The Urban Food Awards are here to celebrate small, good food enterprises. As such, the judges will be particularly interested in those that do great stuff in their local communities and work hard for the benefit of people and planet more generally. As well as turning out tasty tucker and having a sound business model, enterprises were encouraged to highlight on their ‘why vote for us’ forms any ways in which they: produce or use more sustainable food, offer social benefits, contribute to the local economy or enhance the health of people and our environment. The Jellied Eel post.
Local Matters – Grill’d Resturants
Local Matters is a community donation program operated by Grill’d Restaurant chain in Australia. Every local Grill’d outlet provides $500 a month to a local community project, and invites their customers via a token system to nominate which of three local groups should receive the money. We love to give back to the local communities we call home. We get lots of requests to support groups from all walks of life. The weird & the wonderful… but all of them worthy. Until now it’s been pretty difficult for us to fulfill all of these requests. So we’ve created Local Matters. It’s our community donation program. Every month your local Grill’d will donate $500 to the local community. Over the course of a year, we’d like to think we could touch well over 1,000 local groups. Our aim is to find and support the unsung heroes rather than the big groups who always get the limelight. We hope you’ll see some groups you never knew existed and develop a new-found appreciation for what goes on in your neck of the woods. Website.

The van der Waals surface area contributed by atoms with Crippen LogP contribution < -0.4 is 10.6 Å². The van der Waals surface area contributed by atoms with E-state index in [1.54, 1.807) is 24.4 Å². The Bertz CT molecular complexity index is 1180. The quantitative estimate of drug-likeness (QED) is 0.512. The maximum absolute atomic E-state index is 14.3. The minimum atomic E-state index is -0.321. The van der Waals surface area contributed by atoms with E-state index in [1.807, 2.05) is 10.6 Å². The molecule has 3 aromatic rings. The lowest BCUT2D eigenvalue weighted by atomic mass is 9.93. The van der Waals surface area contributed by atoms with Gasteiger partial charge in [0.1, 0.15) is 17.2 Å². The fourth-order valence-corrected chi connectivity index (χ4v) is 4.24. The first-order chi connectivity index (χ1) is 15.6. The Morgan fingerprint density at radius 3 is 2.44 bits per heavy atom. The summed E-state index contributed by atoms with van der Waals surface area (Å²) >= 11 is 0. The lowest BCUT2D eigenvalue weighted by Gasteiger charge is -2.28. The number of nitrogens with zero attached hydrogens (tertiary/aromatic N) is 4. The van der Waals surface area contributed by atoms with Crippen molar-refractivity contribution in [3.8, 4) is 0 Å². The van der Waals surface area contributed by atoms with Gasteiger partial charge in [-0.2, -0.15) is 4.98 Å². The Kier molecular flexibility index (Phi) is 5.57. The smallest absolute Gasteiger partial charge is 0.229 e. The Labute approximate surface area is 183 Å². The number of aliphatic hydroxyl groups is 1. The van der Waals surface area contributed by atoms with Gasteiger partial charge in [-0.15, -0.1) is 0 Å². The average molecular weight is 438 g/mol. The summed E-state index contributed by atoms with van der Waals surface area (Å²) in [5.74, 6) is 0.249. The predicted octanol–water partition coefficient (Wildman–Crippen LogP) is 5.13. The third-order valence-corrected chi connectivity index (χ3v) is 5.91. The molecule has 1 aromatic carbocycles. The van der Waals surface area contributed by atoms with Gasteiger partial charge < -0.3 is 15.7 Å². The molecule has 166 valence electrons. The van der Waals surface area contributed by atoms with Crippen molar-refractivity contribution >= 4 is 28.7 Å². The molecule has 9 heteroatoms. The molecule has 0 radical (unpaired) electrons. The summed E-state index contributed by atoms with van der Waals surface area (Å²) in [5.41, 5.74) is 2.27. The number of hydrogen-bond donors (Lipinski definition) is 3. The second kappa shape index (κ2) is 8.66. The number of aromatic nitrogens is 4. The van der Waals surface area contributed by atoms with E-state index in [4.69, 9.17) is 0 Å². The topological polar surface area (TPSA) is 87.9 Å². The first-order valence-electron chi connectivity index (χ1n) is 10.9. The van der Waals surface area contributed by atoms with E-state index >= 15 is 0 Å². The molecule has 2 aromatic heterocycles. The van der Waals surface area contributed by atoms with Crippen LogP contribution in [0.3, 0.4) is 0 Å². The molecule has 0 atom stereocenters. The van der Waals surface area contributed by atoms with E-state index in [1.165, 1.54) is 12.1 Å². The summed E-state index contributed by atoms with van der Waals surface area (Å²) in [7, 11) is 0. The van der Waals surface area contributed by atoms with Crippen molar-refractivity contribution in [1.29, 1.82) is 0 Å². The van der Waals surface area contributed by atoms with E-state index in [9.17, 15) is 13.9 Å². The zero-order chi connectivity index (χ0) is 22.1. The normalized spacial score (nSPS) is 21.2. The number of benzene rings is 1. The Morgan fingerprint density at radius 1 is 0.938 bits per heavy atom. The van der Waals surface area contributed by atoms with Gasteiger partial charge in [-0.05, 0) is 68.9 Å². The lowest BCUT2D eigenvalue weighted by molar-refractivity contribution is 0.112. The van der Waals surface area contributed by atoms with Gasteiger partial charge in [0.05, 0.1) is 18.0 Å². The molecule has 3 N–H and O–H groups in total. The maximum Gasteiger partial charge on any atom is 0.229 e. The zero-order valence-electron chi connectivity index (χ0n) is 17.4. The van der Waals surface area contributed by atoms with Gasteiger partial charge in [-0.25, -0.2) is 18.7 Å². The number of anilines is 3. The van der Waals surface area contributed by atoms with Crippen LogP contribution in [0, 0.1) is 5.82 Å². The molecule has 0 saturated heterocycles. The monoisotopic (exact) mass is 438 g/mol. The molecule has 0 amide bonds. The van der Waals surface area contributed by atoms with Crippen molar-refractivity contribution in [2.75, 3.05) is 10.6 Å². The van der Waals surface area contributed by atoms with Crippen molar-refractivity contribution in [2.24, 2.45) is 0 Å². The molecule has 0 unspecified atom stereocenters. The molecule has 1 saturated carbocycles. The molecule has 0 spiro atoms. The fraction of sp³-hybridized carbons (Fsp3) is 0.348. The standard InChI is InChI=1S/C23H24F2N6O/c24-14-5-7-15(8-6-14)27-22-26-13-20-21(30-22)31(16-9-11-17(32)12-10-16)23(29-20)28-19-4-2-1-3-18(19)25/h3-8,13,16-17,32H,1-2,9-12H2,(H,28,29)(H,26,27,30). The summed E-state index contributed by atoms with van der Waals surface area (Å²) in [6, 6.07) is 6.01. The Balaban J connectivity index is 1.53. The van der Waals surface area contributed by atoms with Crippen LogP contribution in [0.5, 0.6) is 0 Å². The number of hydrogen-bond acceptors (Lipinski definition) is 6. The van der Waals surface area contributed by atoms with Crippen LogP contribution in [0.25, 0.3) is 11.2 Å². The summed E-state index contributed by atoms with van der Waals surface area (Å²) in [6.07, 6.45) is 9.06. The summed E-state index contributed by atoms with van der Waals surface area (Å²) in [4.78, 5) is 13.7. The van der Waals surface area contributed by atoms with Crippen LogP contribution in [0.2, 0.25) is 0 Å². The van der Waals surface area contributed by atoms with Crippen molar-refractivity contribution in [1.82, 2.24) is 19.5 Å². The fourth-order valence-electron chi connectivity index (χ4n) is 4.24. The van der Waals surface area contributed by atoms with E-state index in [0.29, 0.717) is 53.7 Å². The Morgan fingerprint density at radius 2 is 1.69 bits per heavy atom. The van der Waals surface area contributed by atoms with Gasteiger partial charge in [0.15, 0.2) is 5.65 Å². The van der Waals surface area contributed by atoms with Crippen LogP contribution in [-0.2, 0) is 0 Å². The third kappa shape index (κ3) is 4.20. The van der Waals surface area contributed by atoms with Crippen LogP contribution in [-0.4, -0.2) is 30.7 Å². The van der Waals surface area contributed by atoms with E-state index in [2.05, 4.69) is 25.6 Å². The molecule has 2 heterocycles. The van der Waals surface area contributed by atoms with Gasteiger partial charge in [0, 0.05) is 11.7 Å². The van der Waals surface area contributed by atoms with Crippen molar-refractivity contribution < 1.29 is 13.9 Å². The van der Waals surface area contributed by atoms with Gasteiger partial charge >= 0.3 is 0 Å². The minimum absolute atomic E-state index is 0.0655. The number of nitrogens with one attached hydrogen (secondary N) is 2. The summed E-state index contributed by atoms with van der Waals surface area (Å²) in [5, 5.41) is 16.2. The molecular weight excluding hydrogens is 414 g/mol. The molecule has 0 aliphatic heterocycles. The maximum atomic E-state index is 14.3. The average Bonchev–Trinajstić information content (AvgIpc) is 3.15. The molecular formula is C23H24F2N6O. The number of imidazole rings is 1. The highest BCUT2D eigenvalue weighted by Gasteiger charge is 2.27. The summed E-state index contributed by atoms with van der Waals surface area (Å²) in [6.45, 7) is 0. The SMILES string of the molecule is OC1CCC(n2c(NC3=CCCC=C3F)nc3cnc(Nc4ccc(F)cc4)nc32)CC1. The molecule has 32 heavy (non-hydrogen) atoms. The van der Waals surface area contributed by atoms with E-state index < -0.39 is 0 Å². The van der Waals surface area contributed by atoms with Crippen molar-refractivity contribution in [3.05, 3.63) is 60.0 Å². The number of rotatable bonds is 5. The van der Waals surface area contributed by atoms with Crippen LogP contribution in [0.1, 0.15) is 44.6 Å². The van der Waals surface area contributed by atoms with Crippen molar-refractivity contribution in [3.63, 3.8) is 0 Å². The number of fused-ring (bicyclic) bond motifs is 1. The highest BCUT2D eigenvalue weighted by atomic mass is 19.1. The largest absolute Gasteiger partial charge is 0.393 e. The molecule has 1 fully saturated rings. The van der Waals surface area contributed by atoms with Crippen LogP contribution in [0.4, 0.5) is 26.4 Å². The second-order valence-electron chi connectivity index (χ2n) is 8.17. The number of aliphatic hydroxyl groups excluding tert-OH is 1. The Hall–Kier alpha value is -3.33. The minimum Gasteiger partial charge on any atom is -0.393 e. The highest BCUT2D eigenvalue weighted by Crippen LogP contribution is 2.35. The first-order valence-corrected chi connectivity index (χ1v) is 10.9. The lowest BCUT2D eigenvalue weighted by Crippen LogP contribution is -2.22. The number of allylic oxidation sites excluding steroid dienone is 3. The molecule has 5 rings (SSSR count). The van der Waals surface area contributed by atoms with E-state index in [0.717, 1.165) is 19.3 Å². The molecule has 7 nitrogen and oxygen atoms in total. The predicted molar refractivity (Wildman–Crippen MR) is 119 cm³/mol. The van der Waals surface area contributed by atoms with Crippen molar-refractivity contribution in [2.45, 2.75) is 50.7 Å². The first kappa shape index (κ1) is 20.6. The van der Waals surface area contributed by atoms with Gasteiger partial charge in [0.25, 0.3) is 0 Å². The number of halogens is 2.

Improvements to USDA Beginning Farmer Loans
USDA recently announced several changes to Farm Service Agency (FSA) loan programs, changes designed to help more beginning farmers and ranchers. The new “interim final rule” will increase the Microloan limit from $35,000 to $50,000. This program provides a simplified application process and a seven year payback. Microloans can be used for approved operating expenses, such as seed, fertilizer, utilities, land rents, marketing, distribution, living expenses, livestock, equipment, hoop houses, tools, irrigation and delivery vehicles. Center for Rural Affairs post
Marketing Hometown America
Four University Extension staff from Nebraska, South Dakota and North Dakota have produced a wonderful interactive resource called ‘Marketing Hometown America” to assist small US rural communities market their community and attract new residents. The resource is a way to bring local people together to build a plan and then act on it. It focuses on: what brings new residents to a community; the local assets that should be promoted; and how a community can reach potential new residents. https://edmedia.wufoo.com/forms/marketing-hometown-america/?mc_cid=0627633ca0
AND IF YOU HAVE TIME
Fair Food: The Documentary
Fair Food is Australia’s first feature-length documentary that tells the story of our farmers, social entrepreneurs and communities pioneering new approaches to food production, marketing and distribution. Our current food system is broken – two supermarkets control 75-80 per cent of the grocery market, cheap imports undercut local producers markets and farmers are walking off the land in droves. But Fair Food reveals a countercurrent to these trends – a fair food movement that’s gathering momentum, led by biodiverse family farmers, independent food enterprises, and communities and individual food buyers around the country. The Field Institute post. Trailer.